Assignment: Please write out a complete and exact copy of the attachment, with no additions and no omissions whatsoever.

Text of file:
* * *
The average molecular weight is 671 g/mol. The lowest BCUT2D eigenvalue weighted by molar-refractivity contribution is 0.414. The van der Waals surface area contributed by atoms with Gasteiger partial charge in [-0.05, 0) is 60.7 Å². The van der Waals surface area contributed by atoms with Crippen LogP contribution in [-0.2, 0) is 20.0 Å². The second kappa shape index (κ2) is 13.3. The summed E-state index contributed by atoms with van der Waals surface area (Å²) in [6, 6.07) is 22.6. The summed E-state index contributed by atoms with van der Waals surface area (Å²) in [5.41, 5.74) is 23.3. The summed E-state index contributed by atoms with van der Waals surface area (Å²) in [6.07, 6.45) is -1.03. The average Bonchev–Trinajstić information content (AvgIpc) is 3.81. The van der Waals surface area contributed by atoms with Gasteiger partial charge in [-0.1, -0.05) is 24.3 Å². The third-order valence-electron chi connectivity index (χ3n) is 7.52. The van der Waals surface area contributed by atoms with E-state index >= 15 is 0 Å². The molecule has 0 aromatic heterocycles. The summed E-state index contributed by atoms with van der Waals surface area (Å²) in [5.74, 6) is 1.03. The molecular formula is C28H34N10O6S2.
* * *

The average molecular weight is 671 g/mol. The lowest BCUT2D eigenvalue weighted by molar-refractivity contribution is 0.414. The van der Waals surface area contributed by atoms with Gasteiger partial charge in [-0.05, 0) is 60.7 Å². The van der Waals surface area contributed by atoms with Crippen LogP contribution in [-0.2, 0) is 20.0 Å². The second kappa shape index (κ2) is 13.3. The summed E-state index contributed by atoms with van der Waals surface area (Å²) in [6, 6.07) is 22.6. The summed E-state index contributed by atoms with van der Waals surface area (Å²) in [5.41, 5.74) is 23.3. The summed E-state index contributed by atoms with van der Waals surface area (Å²) in [6.07, 6.45) is -1.03. The average Bonchev–Trinajstić information content (AvgIpc) is 3.81. The van der Waals surface area contributed by atoms with Gasteiger partial charge in [-0.1, -0.05) is 24.3 Å². The third-order valence-electron chi connectivity index (χ3n) is 7.52. The van der Waals surface area contributed by atoms with E-state index >= 15 is 0 Å². The molecule has 0 aromatic heterocycles. The summed E-state index contributed by atoms with van der Waals surface area (Å²) in [5.74, 6) is 1.03. The molecular formula is C28H34N10O6S2.